Schoenberg has been chasing Tilson Thomas all season long: He also conducts Five Pieces for Orchestra in San Francisco and Miami Beach. However, here Schoenberg bright and strange Brahms’ Piano Quartet No. 1, talents as arrangers come to the fore; The full orchestration takes the place of the symphony in the second half of the program.
Schoenberg’s insistence, repeated in his program book, that Brahms had no freedoms that he himself would not have had had he been alive in 1937 is somewhat glaring. Schoenberg’s hyperactive awareness, complete with xylophone and tambourine, feels Balkanised next to Brahms’s more collegial polyphony. Brahms does not, but Bizet appears in the fourth movement – it seems that Schoenberg has perhaps subconsciously absorbed the “Près des surlar de Séville” from Act I of “Carmen” – like the sharp percussive touches that would sit comfortably in the output of Shostakovich or Prokofiev .
It’s not often that this overflowing score is floating around during execution. Thursday’s performance was impressive for the CSO horns, and the offbeat rhythms of “Rondo alla zingarese” pulled away from the low brass on the rambunctious home court.
But from a bird’s eye view, it was still a fascinating performance. The opening bars roll powerfully like a stormy dark sea, orchestral textures marred by the insistent rumble of the contrabassoon (another fanciful Schoenberg addition solidly provided by guest musician Vincent Karamanov). Despite all the ensemble challenges, the final episode also packed some truly excellent individual showings from the CSO musicians. Assistant conductor Stephanie Jeong brought fire and passion to her solos; In a clever Easter egg, he is then joined by his colleagues from table one, playing viola and cello, a nod to the piece’s original instrumentation. The magnificent Lyric Opera clarinetist Susan Warner crowned the brass wherever she appeared, switching to E-flat as John Bruce Yeh continued to fill in for the ailing Stephen Williamson.
Once as athletic and enthusiastic a conductor as they come, Tilson Thomas’ podium gestures have diminished sharply. He mostly stays fixed in one place, sometimes hanging his left arm while his right one strikes. But given humble report Tilson Thomas has been extremely resilient and persuasive since his last public appearance in San Francisco, though he was occasionally helped on and off the podium by the CSO’s stage manager.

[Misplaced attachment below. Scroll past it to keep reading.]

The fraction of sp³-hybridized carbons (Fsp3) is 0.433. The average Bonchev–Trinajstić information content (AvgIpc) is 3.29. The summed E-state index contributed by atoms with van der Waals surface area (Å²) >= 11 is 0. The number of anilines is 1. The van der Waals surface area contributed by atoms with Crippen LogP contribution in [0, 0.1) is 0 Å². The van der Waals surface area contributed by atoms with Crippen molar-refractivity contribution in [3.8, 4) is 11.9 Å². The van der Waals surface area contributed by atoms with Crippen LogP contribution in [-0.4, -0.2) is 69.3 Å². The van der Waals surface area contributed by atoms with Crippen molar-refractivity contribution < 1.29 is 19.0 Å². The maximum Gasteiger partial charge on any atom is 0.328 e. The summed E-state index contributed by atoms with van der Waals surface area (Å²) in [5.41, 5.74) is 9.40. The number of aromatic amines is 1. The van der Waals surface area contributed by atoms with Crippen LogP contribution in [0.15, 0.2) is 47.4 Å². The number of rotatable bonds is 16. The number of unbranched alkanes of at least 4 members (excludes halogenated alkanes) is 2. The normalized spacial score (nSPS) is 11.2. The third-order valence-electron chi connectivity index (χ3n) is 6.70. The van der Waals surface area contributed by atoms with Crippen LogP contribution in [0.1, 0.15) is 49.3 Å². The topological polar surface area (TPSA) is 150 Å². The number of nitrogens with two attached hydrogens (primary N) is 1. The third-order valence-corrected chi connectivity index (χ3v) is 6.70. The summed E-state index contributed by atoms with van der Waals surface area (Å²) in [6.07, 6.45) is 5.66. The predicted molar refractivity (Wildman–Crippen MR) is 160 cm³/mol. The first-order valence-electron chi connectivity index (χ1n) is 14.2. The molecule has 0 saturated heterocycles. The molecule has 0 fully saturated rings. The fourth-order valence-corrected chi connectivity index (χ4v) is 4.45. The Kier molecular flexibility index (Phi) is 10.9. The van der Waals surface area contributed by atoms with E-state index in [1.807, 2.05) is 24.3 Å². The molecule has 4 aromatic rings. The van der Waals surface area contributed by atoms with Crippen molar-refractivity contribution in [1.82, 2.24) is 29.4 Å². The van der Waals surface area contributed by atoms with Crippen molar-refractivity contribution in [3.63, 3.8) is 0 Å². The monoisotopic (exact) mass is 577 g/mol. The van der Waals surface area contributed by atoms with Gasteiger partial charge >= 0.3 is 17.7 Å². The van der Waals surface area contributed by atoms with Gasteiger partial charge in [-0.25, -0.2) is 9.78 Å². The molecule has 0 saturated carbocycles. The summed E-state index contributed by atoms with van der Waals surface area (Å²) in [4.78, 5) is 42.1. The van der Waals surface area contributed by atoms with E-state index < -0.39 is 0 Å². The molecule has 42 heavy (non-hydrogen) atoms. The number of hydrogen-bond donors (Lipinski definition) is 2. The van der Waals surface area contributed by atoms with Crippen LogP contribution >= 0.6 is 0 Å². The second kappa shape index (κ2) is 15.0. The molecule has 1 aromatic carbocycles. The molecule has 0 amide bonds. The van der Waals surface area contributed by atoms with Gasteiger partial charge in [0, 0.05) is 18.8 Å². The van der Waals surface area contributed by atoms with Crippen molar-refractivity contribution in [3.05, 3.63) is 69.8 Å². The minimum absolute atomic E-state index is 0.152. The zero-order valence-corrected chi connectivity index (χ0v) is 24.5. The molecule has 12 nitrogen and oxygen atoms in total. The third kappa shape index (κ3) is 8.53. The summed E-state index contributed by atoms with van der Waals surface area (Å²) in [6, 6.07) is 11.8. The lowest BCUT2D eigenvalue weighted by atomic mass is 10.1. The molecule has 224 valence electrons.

The remaining gestures are typical of Tilson Thomas: highly expressive fingers making signs like starbursts, swiping strings with swordsmanship to indicate a particularly charged attack. Brahms-Schoenberg’s decadent Andante con moto evaporates into a delicate brass-crested chord; Tilson Thomas gently lulled him into silence, first with a wave, then with a pinch. Simplicity made sublime.
All night long, Tilson Thomas, among the most charismatic music expositors since Bernstein, was expected to address the audience or somehow acknowledge the weight of this moment in ways only showers of applause dared. He never did; not directly.
But in the silence before Brahms-Schoenberg, Tilson Thomas stared at the orchestra for what seemed like minutes, as if assessing each person’s face. Then, for the third movement, he raised his baton and did something unusual: He spoke to the orchestra.
“Enjoy,” he told them. “Nevermind.”
The “MTT Conducts Mozart” event will be held Dec. 2 and Dec. 5 at 7:30 p.m., Symphony Center, 220 S. Michigan Ave.; tickets $39-$325; More information at cso.org.
Weiss returns to Chicago for the Winter Chamber Music Festival at Northwestern University, “Ariel Quartet with Orion Weiss,” Sunday, Jan. 7, Pick-Staiger Concert Hall, 50 Arts Circle Drive, Evanston; tickets $10-$30 music.northwestern.edu.
Hannah Edgar is a freelance critic.
The Rubin Institute of Music Criticism helps fund our classical music coverage. The Chicago Tribune retains editorial control over assignments and content.